Chowder tip: Make seafood chowder using a couple different types of seafood in a single pot.
As for the vegetables, I sneak them into my chowder. For finicky kids or Elders, it’s about being creative. Some suggestions are celery, broccoli, carrots, red peppers, and green onions. My Elder dad, who lives with me, hates vegetables, or so he says. After he declares how much he hates vegetables I remind him we just had scallop chowder and it contained carrots, zucchini, and kale.
“Well, I like that,” he says. I remind him we also had halibut enchiladas or halibut pizza with spinach and zucchini. He likes that too, he says. So maybe he does like vegetables, just not as a side dish.
You can add your vegetables at several stages. It’s up to the cook. Sauté them lightly with the bacon and onions or add them in before the potatoes are done. If you like firmer vegetables, then add them after the potatoes are cooked.
Chowder tip: You can chop your vegetables small or large or somewhere in between. Experiment with making larger chopped vegetable chunks like you would make deer stew.
Seasoning your chowder is important. Local seaweeds go well in seafood chowders. Chop red seaweed, sea lettuce, beach asparagus, or goose tongue, even small newly bloomed buds of popweed. I’ve added blanched fiddleheads and devil’s club tips to chowder.
Chowder tip: A few chopped spruce tips add flavor to your fish chowder or dumplings.
For additional flavor, I sometimes cut up a small butternut squash and boil it until soft then puree it in a blender. I mix the puree into the broth after the potatoes are cooked. After it’s mixed thoroughly, then I add the coconut milk to the pot.
I use coconut milk in my chowders because canned milk is too rich, though I grew up on homemade clam chowder made with evaporated milk. When you’re making chowder, don’t add the milk until all the vegetable and potatoes have softened slightly. This prevents curdling or overcooking. I use one can of concentrated coconut milk, though I’ve used boxed coconut/almond milk blended milk. Make sure your coconut or almond milk is unsweetened or isn’t the vanilla flavor.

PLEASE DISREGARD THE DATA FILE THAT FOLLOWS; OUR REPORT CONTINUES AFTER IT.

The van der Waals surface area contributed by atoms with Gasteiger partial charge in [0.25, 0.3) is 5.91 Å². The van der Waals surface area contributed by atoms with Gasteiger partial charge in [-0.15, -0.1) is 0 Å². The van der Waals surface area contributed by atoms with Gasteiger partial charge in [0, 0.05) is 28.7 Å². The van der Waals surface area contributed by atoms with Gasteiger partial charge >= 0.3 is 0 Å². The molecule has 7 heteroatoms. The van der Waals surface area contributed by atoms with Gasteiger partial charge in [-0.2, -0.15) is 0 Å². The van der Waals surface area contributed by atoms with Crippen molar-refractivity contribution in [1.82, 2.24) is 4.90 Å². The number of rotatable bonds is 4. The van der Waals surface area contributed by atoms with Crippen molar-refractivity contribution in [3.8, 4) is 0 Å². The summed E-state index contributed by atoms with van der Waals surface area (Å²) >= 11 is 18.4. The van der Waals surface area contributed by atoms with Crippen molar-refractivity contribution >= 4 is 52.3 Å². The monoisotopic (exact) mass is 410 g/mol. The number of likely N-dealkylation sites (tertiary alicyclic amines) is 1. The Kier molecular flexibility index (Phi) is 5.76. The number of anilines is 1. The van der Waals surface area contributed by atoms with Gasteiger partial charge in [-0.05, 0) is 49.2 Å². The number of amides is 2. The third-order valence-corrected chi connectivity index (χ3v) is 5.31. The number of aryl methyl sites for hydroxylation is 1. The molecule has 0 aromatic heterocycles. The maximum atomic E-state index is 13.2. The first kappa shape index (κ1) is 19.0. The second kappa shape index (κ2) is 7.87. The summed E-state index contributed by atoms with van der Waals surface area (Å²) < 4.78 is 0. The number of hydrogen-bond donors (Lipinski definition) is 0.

If you like your chowder thick, which my dad does, then make what’s called a roux, which is a paste. Use a small mason jar and fill half of it with water, then take several forkfuls of flour and mix it one forkful at a time into the glass jar until you have a thick paste. Add the paste to the chowder after the milk is added, but before adding any dumplings. Stir until the chowder thickens a bit. Sometimes, I use cornstarch and water mixed in a jar to make a slurry for thickening the chowder.
And lastly, I typically make dumplings, biscuits, or fritters to go with the chowder. You can make fry bread too. But if you don’t have time, get out the Pilot Bread or a pack of saltines. Dumplings are made from small scoops of dough plopped on top of boiling chowder and cooked uncovered for ten minutes and then covered to cook for another ten minutes. I sometimes make baking powder biscuits. A simple biscuit recipe can be livened up by folding in a handful of lingonberries (lowbush cranberries) or blueberries into your biscuit or fritter batter. No sugar added. If you’re going to make fritters, there’s a wide range of ideas. I make halibut corn chowder with cornmeal fritters. If you like spicy, add cumin and red pepper flakes.
Finally, before serving the chowder, top the chowder with any shredded cheese you have on hand, plus a dollop of plain yogurt or sour cream.
Chowder tip: Chowder is often better the second day. Any leftover chowder can be thickened and folded into a crust to make a pot pie.